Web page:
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World Record For Two Eagles Balloon Team

Bert Padelt (foreground) prepares the Two Eagles capsule for launch in Saga on January 28, 2015, courtesy of Al Nels of the Two Eagles Balloon Team. Pilots Leonid Tiukhtyaev (behind Padelt), Troy Bradley (standing, R), and team members look on. REUTERS

Bert Padelt (foreground) prepares the Two Eagles capsule for launch in Saga on January 28, 2015, courtesy of Al Nels of the Two Eagles Balloon Team. Pilots Leonid Tiukhtyaev (behind Padelt), Troy Bradley (standing, R), and team members look on. REUTERS

Albuquerque, NM, Thursday, 1/30/15 8:55 AM MST (1555 UTC))

At 7:29 this morning MST (1429 UTC), the Two Eagles balloon passed the absolute world record for time aloft (duration) for gas balloons of 137 hours, 5 minutes, 50 seconds, set by Double Eagle II on its transatlantic flight in 1978. Under the rules established for the Fédèration Aéronautique Internationale (FAI), the international air sports federation, an established record must be beaten by at least 1% of the previous distance. This mark was reached at 30 January 2015, 8:51 AM MST (1551 UTC).

History

Unlike the propane-fueled hybrid balloons called “Rozieres” that circled the earth in recent years, traditional “straight gas” balloons are the stuff of legend.

As featured in Jules Verne’s, “Around the World in 80 days” old-fashioned ‘gas’ balloons, filled with helium and without the benefit of burners, pit man against the elements at a very basic level…with just bags of sand…and a healthy dash of boldness, as the “fuel”.

The longest distance flight ever made in a “gas” balloon occurred more than a quarter-century ago. In 1981, four men lifted off in their helium filled balloon, Double Eagle V, from Nagashima, Japan and landed three and a half days later in California. They traveled 5,208 miles on the first-ever trans-Pacific flight by a balloon. To this day, that crew still holds the world distance record for all gas balloons.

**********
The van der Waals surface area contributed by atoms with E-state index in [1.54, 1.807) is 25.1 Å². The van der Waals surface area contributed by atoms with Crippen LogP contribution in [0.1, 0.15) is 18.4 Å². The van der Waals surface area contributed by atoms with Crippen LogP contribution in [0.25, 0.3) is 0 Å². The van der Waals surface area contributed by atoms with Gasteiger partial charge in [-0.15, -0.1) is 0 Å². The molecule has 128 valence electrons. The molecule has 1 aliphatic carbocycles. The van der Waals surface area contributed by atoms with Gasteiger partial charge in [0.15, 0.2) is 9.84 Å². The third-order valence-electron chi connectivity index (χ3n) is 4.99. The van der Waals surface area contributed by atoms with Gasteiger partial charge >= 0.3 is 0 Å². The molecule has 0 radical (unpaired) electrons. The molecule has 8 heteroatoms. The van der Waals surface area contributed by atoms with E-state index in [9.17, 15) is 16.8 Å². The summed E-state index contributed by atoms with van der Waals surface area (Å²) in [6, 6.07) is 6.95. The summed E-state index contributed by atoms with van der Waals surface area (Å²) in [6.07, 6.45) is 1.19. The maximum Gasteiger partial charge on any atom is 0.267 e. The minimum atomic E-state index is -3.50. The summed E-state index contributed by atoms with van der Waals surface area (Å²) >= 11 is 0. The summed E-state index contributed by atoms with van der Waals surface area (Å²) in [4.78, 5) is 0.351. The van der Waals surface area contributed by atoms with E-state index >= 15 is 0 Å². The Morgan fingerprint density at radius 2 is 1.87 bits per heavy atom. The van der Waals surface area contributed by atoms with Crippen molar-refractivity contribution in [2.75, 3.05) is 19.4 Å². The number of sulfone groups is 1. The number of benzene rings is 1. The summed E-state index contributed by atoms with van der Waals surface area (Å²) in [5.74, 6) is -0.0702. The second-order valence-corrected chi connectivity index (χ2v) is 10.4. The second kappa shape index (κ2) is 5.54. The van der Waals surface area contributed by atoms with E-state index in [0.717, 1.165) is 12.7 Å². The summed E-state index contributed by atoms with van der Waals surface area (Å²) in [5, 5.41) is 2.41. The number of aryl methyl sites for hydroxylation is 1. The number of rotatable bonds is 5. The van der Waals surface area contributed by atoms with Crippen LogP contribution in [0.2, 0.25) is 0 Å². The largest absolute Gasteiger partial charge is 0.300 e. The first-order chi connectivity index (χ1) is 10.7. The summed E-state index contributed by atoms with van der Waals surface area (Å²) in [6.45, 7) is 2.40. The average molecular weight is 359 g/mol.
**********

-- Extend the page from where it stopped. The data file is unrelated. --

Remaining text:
Two Eagles

FLI Two Eagles headerA team of internationally renowned ballooning experts, including several members of Steve Fossett’s “Spirit of Freedom” global balloon support crew, has built a giant new straight gas balloon and taken up the challenge of capturing the world record.

The pilots Troy Bradley and Leonid Tiukhtyaev plan to navigate their craft more than 6,000 miles. If successful, they will capture the world duration record for gas balloons, set in 1978 by the Double Eagle II on a 5 day flight across the Atlantic.

A lot has changed in the past 30+ years, and the Two Eagles team will use much more sophisticated equipment and meteorological trajectory models than were available to the Double Eagle V crew. These improvements will allow Two Eagles to fly from Japan, across the Pacific, landing perhaps as far as the eastern USA.

Two Eagles Flight Team

The Two Eagles Flight Team consists of two World-renowned balloon pilots, Troy Bradley and Leonid Tiukhtyaev.

FLI Two Eagles Troy BradleyTroy Bradley, Pilot

At 50, Troy has spent his lifetime in the air. Soloing at age 14, he has logged more than 6,200 hours aloft, and has nearly 60 world ballooning records to his credit.